Best of RWC - Episode 9
1999 – Classics
Part 9 of the series celebrating what I think is the best of RWC.
Let’s face it – you had to wade through some dross to get really excited about the footy at RWC IV. The rugby really wasn’t massively spectacular. However, luckily for us, and this series of articles, there were one or two notable exceptions.
Although some of the “facts” may not be 100% accurate the opinions expressed are.
New Zealand 30 v England 16
This match was much anticipated, and built up from the time that the draw was announced, perhaps even more so than the corresponding match which opened the tournament in 1991. This one, in the midst of pool play, would determine who would end up on the “hard” side of the draw, i.e., the likely quarter final against South Africa, with Australia awaiting in the semi.
The “need” for New Zealand to win this was intensified for Kiwi fans following publication of an article by former test lock turned journo Paul Ackford entitled “England’s Moment of Glory is at Hand” which rates up there with Simon Barnes pre-France test rant against the All Blacks in 2004. Oops.
Just like in the previous tournament the English (read Will Carling & Mr, now Sir, Clive Woodward) managed to attribute much of the credit for the All Blacks win to the presence of Jonah Lomu, which was not an accurate assessment of the teams’ relative strengths. Lomu did score another magnificent try, which Andrew Mehrtens described as being made by his pass and all Jonah had to do was run 60m and beat 5 players (but let’s not examine that pass too closely, an argument could have been made that it may have drifted ever so slightly forward, although the modern interpretation of “backwards from the hands” may be pertinent).
Jonah did receive a none too subtle knee to the face from Lawrence Dallaglio after scoring the try, which riled the big bloke. But despite getting a little airplay in the aftermath this was pretty much left on the field.
England closed the gap to a single point (if I recall correctly) as they capitalised on some All Black confusion to score their solitary try, but Lomu and Byron Kelleher, who scored a try as a replacement (something he had made a habit of in the early rounds) added to Jeff Wilson’s first half effort as the All Blacks eased away in the last quarter.
The three try to one win lined up Scotland in the Quarters and a likely France in the Semis (what happened in that game? Anybody remember?).
France 28 v Fiji 19
My memories of this game are sketchy, and I’m sure referee Paddy O’Brien would wish he could forget the game as well.
O’Brien freely describes this match as his most public “train smash” as a series of embarrassing errors – pretty much all in France’s favour – denied Fiji a possible (even probable) victory.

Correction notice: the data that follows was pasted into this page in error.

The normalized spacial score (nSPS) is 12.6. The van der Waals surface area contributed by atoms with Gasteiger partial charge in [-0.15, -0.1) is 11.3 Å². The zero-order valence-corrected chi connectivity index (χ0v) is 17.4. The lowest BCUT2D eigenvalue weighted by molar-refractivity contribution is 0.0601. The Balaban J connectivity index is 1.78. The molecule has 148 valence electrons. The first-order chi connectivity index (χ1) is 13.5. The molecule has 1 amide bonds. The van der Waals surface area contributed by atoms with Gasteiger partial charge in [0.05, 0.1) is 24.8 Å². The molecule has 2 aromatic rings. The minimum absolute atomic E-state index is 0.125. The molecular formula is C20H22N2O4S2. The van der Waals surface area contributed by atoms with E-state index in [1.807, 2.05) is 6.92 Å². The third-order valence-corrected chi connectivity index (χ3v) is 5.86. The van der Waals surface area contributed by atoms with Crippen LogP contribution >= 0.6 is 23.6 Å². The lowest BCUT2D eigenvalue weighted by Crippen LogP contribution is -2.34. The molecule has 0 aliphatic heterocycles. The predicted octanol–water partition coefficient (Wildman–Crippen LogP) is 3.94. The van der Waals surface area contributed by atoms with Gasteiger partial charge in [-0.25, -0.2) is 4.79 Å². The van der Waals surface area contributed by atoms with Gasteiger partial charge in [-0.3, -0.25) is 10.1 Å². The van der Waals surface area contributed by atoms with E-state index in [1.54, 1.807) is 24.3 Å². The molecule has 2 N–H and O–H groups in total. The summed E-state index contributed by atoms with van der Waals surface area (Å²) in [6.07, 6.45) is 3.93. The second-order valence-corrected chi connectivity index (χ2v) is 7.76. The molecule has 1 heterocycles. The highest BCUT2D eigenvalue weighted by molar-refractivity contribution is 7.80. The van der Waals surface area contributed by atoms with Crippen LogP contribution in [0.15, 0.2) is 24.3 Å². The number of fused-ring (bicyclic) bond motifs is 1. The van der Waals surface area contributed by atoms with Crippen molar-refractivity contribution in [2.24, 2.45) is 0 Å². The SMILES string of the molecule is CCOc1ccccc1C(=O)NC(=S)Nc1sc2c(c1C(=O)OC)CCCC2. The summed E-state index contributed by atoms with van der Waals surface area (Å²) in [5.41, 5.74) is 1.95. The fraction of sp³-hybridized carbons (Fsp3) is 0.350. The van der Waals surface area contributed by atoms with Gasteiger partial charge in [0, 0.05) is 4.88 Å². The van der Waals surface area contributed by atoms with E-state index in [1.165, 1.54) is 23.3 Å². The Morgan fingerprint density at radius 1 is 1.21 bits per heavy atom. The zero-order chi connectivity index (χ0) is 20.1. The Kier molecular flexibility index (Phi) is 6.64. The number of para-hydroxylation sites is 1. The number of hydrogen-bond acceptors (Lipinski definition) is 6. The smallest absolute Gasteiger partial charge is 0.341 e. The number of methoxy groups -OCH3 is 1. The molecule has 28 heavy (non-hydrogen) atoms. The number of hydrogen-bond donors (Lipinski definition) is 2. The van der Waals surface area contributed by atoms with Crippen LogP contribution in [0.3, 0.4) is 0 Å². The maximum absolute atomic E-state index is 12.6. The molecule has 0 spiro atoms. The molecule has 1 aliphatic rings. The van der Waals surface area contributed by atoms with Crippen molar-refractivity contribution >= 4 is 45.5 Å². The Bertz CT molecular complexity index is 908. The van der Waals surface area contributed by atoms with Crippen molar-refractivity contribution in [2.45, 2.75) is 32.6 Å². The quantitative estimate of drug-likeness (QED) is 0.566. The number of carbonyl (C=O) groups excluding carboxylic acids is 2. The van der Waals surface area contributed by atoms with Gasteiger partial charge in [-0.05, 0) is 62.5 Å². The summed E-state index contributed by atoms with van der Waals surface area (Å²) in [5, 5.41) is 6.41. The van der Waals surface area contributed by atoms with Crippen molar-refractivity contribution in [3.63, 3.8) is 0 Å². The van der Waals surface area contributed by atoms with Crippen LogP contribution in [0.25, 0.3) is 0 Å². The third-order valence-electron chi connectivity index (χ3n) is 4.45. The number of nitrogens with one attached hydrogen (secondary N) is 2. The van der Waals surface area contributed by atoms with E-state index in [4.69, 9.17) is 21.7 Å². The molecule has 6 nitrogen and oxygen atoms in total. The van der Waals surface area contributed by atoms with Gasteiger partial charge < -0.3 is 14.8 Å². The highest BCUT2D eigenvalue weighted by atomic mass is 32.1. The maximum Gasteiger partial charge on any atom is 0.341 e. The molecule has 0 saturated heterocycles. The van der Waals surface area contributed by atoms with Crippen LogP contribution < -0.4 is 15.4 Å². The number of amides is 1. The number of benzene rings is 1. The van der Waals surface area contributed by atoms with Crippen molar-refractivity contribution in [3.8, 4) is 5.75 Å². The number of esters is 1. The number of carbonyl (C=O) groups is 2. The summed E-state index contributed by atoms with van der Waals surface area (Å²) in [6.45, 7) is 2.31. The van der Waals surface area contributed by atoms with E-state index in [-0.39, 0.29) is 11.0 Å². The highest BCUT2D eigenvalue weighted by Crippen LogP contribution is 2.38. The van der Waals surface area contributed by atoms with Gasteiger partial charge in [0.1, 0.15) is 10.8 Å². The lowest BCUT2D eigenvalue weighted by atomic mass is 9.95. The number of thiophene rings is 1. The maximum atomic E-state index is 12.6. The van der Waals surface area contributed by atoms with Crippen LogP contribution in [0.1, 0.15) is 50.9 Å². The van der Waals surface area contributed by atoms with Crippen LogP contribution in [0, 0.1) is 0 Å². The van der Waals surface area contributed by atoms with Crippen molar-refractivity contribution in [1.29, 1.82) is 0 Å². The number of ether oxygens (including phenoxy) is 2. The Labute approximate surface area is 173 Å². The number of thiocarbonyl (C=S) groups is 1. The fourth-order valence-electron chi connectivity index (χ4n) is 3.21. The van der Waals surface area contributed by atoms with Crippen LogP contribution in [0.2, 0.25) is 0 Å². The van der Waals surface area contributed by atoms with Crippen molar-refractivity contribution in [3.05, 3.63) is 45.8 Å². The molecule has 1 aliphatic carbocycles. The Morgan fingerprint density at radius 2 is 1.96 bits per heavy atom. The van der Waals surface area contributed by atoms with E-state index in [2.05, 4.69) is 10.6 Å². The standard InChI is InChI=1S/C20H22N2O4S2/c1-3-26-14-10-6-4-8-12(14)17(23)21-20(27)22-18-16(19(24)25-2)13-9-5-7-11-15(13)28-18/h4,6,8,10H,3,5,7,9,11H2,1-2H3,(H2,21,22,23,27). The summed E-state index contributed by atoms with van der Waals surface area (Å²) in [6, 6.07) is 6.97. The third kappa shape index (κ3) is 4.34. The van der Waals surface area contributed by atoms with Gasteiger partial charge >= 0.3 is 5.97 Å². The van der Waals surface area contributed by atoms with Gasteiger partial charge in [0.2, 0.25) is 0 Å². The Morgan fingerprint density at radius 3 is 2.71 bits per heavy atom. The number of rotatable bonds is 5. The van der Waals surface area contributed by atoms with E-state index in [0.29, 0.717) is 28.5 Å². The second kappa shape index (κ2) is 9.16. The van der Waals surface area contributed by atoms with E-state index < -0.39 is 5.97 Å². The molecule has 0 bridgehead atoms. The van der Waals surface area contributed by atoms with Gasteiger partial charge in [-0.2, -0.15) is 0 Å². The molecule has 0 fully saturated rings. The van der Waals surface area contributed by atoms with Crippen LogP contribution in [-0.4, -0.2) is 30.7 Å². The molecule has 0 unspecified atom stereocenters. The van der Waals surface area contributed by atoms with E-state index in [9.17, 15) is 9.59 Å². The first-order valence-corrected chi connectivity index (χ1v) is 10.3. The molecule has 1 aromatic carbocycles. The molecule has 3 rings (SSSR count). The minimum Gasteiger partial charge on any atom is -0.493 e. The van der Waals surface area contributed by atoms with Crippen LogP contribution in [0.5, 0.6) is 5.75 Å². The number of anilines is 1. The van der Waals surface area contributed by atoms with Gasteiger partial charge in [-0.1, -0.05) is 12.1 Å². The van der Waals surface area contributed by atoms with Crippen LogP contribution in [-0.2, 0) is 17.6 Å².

South Africa 44 v England 21 – QF2
This quarter final match in Paris was one of those matches that had been identified when the draw came out as one to watch. With a likely match-up of South Africa versus either England or New Zealand it was going to mean an early exit for one of the big guns. In this case it was England who went – courtesy of a surprise Springbok tactic.
This match will be remembered for the extraordinary haul of five (five!) drop goals from Springbok first five-eighth Jannie de Beer. It emerged that the Springboks had identified up to a year previously that England would be vulnerable to de Beer’s long range drop goals, and the match, which had been running fairly close into the second half, suddenly blew out and the Africans progressed to the Semi-Finals.
Australia 27 v South Africa 21 – SF1
Live by the drop goal, die by the drop goal.
After cleaning up England in Paris it was on to Twickers for the Bokke, where the unlikely drop goal taker Stephen Larkham hit an extraordinary 50m field goal in extra time to break the deadlock. A subsequent penalty goal gave a smidgen of comfort as Australia advanced to their second ever final on the back of a heroic performance from the ill Tim Horan.
This was only the second RWC game to go to extra time and the only one in this tournament. It was also the Bok’s first ever RWC loss (in their second tournament appearance).
Australia 35 v France 12 – Final
If it wasn’t the final this would be remembered as a fairly unremarkable game of rugby, with the exception of big Owen Finnegan’s 35m burst from a line-out gone wrong to score the try that confirmed the result in the Wallabies favour.
It was Australia’s second Rugby World Cup triumph as they moved forward to try and defend the title on home turf at the next tournament (although more of it was to be played in Australia than was envisaged at this point in time).